I don’t know about you, but mornings in our house can make or break the rest of our day.When we were at the height of Kingston’s food struggles I spent just about every one of our mornings settling for whatever he would willingly eat because I just wanted him to eat something, a n y t h i n g.
You see, Kingston gained less than 10 pounds in 3 years and was in the bottom 35th percentile for weight. He was (to an overly worried mama) what seemed like skin and bones with a big giant toddler belly. Of course you can understand that I was so stressed about his food aversions that I gave him just about anything would result in eating a full serving.In hind sight I see that I was feeding a vicious cycle that wasn’t going to get better until I addressed the root of the issues, but as I always say, when you know better you do better, and I was doing the best I could with what I had at the time.
Pardon my language but to Hell with anyone who wants to shame us for exactly where we are in each moment, because we’re all just doing the best we can, even if my best meant that K lived off of apples, gummy vitamins and protein shakes for the second half of 2017.
Does this sound familiar, mama?
Because I totally get it, and your stress is completely justified.When you’re blindly navigating the world of special needs, sensory issues and neurological disorders, your child not eating is very close to the top of “every mom’s top 10 nightmares”.
Most of my work with families involves drastic forms of elimination.
Elimination diets are one of my favorite tools to help heal the body, discover dietary triggers and allow time for the gut to reset. With that, however, I haven’t touched much on the less drastic approach, the slow and steady transition that eliminates stress for families and allows everyone to slowly adjust to major dietary changes. In my line of work we call this “crowding out”.
Crowding out is the concept of adding nutrients IN slowly and over an elongated period of time. By doing so we naturally leave less room for allergens, dietary triggers, sugars and synthetic additives. Crowding out is, in my opinion, a sure fire way to creating permanent lifestyle changes.
This healthy banana breakfast cake is a perfect example of this concept. We’ve taken some trigger foods and either reduced or completely replaced them with their more nutritious counterparts.
This allows our children to introduce ideal ingredients into their diet without the shock factor of a totally different taste and texture. Living with food aversions is like walking a tight rope. New recipes can be either a hit or miss and when the recipe calls for $20 worth of exotic, organic ingredients, you feel like crying when you watch your kid throw it in the trash.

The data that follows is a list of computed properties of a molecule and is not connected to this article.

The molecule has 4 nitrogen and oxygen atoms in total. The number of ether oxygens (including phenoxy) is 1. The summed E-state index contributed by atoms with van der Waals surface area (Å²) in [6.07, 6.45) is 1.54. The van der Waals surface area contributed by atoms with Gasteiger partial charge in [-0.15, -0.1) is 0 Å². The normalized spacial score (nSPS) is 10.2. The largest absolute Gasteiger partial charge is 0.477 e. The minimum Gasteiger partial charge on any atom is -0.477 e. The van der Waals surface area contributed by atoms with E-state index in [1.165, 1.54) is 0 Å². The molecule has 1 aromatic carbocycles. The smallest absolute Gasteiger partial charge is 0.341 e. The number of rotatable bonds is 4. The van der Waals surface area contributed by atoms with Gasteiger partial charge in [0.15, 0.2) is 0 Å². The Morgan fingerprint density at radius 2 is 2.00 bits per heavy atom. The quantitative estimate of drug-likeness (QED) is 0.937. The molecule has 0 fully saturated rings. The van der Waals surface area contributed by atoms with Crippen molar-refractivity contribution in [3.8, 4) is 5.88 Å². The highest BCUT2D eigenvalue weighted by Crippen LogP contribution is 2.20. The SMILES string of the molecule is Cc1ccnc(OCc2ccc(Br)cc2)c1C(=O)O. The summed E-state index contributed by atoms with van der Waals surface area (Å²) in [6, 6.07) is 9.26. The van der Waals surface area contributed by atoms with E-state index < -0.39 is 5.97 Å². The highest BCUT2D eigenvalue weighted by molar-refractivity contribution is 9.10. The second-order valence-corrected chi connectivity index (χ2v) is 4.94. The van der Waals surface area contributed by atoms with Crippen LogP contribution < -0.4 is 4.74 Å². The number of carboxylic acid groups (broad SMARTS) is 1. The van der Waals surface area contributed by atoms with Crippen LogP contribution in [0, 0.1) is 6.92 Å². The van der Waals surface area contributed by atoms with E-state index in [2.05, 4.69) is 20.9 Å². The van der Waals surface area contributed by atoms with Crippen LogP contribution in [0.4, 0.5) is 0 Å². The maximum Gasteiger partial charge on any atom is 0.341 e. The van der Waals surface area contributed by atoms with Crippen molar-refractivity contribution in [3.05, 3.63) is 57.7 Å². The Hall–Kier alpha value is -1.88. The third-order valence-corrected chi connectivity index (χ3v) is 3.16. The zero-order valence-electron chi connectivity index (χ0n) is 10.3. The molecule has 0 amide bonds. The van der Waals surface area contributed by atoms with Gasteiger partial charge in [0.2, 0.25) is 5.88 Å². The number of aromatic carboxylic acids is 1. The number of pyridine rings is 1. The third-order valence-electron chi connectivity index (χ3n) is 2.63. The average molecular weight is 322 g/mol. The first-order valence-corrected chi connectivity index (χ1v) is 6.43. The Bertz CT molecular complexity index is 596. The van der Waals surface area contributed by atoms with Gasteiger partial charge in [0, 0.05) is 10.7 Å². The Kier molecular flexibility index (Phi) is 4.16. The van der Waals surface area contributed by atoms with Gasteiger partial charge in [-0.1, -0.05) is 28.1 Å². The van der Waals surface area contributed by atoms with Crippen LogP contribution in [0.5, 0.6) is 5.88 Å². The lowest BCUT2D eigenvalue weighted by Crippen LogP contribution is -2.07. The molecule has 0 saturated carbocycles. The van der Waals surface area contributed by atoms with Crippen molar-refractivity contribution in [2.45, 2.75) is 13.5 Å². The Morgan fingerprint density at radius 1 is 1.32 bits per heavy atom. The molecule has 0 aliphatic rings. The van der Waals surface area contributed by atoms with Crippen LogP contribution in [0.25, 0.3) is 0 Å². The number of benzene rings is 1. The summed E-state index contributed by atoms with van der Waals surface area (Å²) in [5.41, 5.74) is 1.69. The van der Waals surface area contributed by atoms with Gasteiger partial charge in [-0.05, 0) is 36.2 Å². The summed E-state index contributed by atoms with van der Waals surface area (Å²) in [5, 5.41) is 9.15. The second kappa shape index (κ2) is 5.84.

The end result? Extreme stress for the entire family.
This healthy banana breakfast cake can easily be made the night before, stores beautifully in an airtight container and can easily be sent to school or carried as a back up snack. It’s got that classic cake-like texture but we’ve added in almond flour to reduce the amount of wheat, help curb blood sugar spikes from simple carbs and provide fiber to help replenish healthy gut bacteria. If you’re up for some sweetness add in a 1/2 cup of Lily’s chocolate chips and 1/2 cup of chopped walnuts!
Let’s get to the good stuff.
Healthy Banana Breakfast Cake
- 1.5 cups organic flour
- 1.5 cups organic almond flour
- 3 tsp cinnamon
- 1/2 tsp ginger
- 1/4 tsp nutmeg
- 3/4 tsp stevia powder
- 1/2 tsp salt
- 1 tsp baking soda
- 1 tsp baking powder
- 6 very ripe bananas
- 1/2 cup coconut oil (melted)
- 1 tsp vanilla extract
- 1/3 cup chia seeds
- 2/3 cup water
Optional Mix- In’s:
1/2 Cup Lily’s Chocolate Chips (or any stevia sweetened chocolate chip)
1/2 Cup Walnuts (Pecans would also work well)
Preheat oven to 375
*First thing you’ll need to do is mix the chia seeds with the 2/3 cup of water in a small mixing bowl. This will need to sit for a least 5 minutes to develop an egg like texture. Check in and continue to mix to ensure that all the seeds soak in the water. You’ll add this towards the end of the recipe.*
Add dry ingredients to a medium sized mixing bowl and blend well.
In a large mixing bowl mash bananas, add melted coconut oil, vanilla extract and chia mixture. Blend together well and ensure that there aren’t too many large lumps of banana.
Slowly add dry ingredients to wet, mix only until well incorporated. Do not over mix! Texture may be slightly lumpy, this is ok. (If you’ve opted for mix-in’s, now’s the time to gently fold those in)
Grease a 9×11 baking dish with coconut oil, add batter to the dish and spread evenly.
Bake for 25-30 minutes, the top should be golden and the edges brown.
Allow to rest for 5-10 minutes before slicing.
As always, check in and tell us how it turned out for you, what did you add in? How did your little ones like it?